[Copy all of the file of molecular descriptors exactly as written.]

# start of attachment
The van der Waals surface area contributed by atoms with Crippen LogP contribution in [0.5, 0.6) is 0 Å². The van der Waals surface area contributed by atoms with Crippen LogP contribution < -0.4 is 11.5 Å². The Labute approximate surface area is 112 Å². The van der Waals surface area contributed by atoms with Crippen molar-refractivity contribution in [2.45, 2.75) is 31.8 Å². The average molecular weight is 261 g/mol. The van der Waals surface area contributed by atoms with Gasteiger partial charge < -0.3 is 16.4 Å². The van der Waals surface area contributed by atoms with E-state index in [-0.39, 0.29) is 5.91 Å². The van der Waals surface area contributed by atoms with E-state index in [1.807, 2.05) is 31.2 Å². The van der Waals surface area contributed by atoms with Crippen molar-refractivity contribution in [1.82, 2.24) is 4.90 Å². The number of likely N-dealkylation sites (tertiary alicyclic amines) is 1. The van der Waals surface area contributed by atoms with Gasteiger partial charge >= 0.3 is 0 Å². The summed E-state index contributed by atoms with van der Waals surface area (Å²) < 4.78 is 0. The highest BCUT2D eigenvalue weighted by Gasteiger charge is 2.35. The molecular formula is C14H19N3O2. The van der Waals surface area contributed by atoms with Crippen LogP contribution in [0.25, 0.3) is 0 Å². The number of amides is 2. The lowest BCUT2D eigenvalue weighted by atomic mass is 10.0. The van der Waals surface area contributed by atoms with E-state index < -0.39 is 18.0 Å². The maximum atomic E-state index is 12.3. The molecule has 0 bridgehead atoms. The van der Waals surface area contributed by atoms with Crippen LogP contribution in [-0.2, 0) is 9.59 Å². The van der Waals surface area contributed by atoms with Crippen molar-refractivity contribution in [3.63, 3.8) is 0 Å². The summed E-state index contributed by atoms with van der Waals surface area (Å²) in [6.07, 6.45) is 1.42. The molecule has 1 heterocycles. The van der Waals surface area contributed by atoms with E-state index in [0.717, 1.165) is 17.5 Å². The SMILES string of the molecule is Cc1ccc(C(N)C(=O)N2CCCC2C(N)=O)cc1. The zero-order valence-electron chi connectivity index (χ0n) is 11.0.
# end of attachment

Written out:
The van der Waals surface area contributed by atoms with Crippen LogP contribution in [0.5, 0.6) is 0 Å². The van der Waals surface area contributed by atoms with Crippen LogP contribution < -0.4 is 11.5 Å². The Labute approximate surface area is 112 Å². The van der Waals surface area contributed by atoms with Crippen molar-refractivity contribution in [2.45, 2.75) is 31.8 Å². The average molecular weight is 261 g/mol. The van der Waals surface area contributed by atoms with Gasteiger partial charge < -0.3 is 16.4 Å². The van der Waals surface area contributed by atoms with E-state index in [-0.39, 0.29) is 5.91 Å². The van der Waals surface area contributed by atoms with E-state index in [1.807, 2.05) is 31.2 Å². The van der Waals surface area contributed by atoms with Crippen molar-refractivity contribution in [1.82, 2.24) is 4.90 Å². The number of likely N-dealkylation sites (tertiary alicyclic amines) is 1. The van der Waals surface area contributed by atoms with Gasteiger partial charge >= 0.3 is 0 Å². The summed E-state index contributed by atoms with van der Waals surface area (Å²) < 4.78 is 0. The highest BCUT2D eigenvalue weighted by Gasteiger charge is 2.35. The molecular formula is C14H19N3O2. The van der Waals surface area contributed by atoms with Crippen LogP contribution in [0.25, 0.3) is 0 Å². The number of amides is 2. The lowest BCUT2D eigenvalue weighted by atomic mass is 10.0. The van der Waals surface area contributed by atoms with E-state index < -0.39 is 18.0 Å². The maximum atomic E-state index is 12.3. The molecule has 0 bridgehead atoms. The van der Waals surface area contributed by atoms with Crippen LogP contribution in [-0.2, 0) is 9.59 Å². The van der Waals surface area contributed by atoms with Crippen molar-refractivity contribution in [3.63, 3.8) is 0 Å². The summed E-state index contributed by atoms with van der Waals surface area (Å²) in [6.07, 6.45) is 1.42. The molecule has 1 heterocycles. The van der Waals surface area contributed by atoms with E-state index in [0.717, 1.165) is 17.5 Å². The SMILES string of the molecule is Cc1ccc(C(N)C(=O)N2CCCC2C(N)=O)cc1. The zero-order valence-electron chi connectivity index (χ0n) is 11.0.